The practice of smoking tobacco originated in South America. The narcotic effect of inhaling the plant’s burning fumes was first used in rituals, but when the Spanish conquistadors exported it to Europe it quickly became a habit.
Humans started smoking tobacco in Mayan and Aztec civilizations in South America at least 5000 years ago. The plant was originally chewed or inhaled as a powder, but they soon found that the narcotic effect of the drug is most powerful when smoked.
Tobacco was used as a health remedy and in religious rituals in Mayan and Aztec culture. Spanish colonists quickly took up the practice and the culture of smoking spread to Europe and around the world.
The Burning Bush
No one knows when humans began to smoke tobacco. Anthropologists have suggested that it first happened by accident with an ancestor falling, hurt, beside a burning bush.
The smoke of the Nicotiana rustica plant filtered into the nostrils of the injured man, which he found to be pleasantly soothing. And, just like that, a habit was born.
There is, of course, no evidence for this story.
A Herbal Remedy
The best evidence we have for when humans started using tobacco comes from a genetic investigation of the plant. This has revealed that tobacco was first cultivated by humans in the Andes between 5000 and 7000 years ago.
The therapeutic qualities of tobacco saw the plant used as an antiseptic and as a painkiller. The early Aztec healers also believed that tobacco smoke could drive out evil spirits.
The high nicotine content of tobacco meant that it has mind-altering properties. Smoking tobacco was used in ritual shaman practice as a way of entering a trance and communicating with the spirit world.
In Mayan culture, tobacco itself was regarded as a divine plant and it had an important role in fertility rites and coming of age rituals. The Aztecs believed that tobacco was an incarnation of the goddess Cihuacoahuatl, whose body was made of the plant.
One of the first depictions of smoking can be seen on a carving from the Mayan temple of Palenque in Mexico. It shows a priest in an elaborate headdress with a smoking-tube in his mouth, from which smoke billows out.
When Christopher Columbus arrived in the Bahamas in 1492 he was greeted by the indigenous people with a gift of dried leaves. This was unceremoniously thrown overboard, and it was not until the crew later spotted the people of Cuba smoking the leaves that they realized the significance of tobacco.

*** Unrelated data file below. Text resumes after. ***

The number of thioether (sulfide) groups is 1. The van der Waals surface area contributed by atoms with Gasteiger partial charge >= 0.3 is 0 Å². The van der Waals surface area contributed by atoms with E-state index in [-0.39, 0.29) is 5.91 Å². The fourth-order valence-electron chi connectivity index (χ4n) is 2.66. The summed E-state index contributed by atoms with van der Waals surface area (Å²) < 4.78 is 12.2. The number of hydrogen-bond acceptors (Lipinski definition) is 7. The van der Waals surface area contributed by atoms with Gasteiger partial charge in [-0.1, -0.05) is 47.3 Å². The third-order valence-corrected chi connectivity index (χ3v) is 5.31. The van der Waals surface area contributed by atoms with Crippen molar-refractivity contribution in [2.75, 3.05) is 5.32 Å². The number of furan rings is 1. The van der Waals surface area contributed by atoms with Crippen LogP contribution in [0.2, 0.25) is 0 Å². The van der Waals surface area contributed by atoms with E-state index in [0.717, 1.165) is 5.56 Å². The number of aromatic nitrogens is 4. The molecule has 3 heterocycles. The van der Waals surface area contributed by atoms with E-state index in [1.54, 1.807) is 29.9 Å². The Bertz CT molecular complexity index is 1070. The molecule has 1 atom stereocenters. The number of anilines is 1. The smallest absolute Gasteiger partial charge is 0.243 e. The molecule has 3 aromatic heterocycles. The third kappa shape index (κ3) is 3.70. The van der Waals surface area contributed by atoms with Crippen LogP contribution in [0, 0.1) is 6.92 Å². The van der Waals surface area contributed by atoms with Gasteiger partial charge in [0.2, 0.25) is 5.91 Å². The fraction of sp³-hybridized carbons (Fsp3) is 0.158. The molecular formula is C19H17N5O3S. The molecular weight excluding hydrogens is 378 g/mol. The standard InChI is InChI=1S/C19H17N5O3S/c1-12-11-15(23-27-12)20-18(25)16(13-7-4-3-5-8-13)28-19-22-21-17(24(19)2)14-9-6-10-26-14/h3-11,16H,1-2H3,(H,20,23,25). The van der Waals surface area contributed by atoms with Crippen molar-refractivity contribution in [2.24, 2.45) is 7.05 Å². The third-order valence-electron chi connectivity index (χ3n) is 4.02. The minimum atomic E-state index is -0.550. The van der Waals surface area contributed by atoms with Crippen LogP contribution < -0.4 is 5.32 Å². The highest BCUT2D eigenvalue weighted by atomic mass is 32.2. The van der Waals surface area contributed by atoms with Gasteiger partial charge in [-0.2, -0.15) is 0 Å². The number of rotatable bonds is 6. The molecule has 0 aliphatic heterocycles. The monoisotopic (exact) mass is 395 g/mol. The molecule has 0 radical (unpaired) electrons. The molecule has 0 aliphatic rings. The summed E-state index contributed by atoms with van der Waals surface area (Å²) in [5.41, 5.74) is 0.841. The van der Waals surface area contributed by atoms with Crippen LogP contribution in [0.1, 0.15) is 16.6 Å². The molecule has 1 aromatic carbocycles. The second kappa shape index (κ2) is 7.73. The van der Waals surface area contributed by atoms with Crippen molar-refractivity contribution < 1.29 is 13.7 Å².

Rodrigo de Jerez, one of Columbus’s crew, is credited with being the first European smoker. He took the habit back to his hometown but was imprisoned by the Spanish Inquisition for the Devilish practice of exhaling smoke.
The French Ambassador, Jean Nicot, came across the practice of smoking in Lisbon. He sent some tobacco seeds back to Paris in 1560 and the habit of smoking began to spread across Europe.
Sir Walter Ralegh was one of the first Englishmen to take up the habit and brought tobacco back to England from Virginia in 1586. When his servant discovered him smoking, he threw his ale over him, believing him to be on fire, or so the story goes.
The Englishman John Rolfe settled in Jamestown in the colony of Virginia in 1610 and began to grow tobacco. Despite a Spanish prohibition in trading the plant, Rolfe managed to obtain some tobacco seeds of the prized Nicotiana tabacum variety, which was quick to grow and pleasant to smoke.
When his first crop was exported to England in 1612 it quickly became popular and demand soared. Rolfe developed the first of many commercial tobacco plantations in North America.
To increase production, these tobacco plantations used enslaved labor to grow and process the crop. This helped to fuel the growth of the transatlantic trade in enslaved African people.
A tainted reputation
The perceived health benefits and the highly addictive nature of nicotine meant that smoking became increasingly more popular. It shifted from being a strange, imported novelty to being a part of everyday life for millions of people.
However, although tobacco was initially revered as a god and admired for its health-giving properties, the reality was very different. Those first smokers have left a legacy of racial inequality, cancer, and heart disease.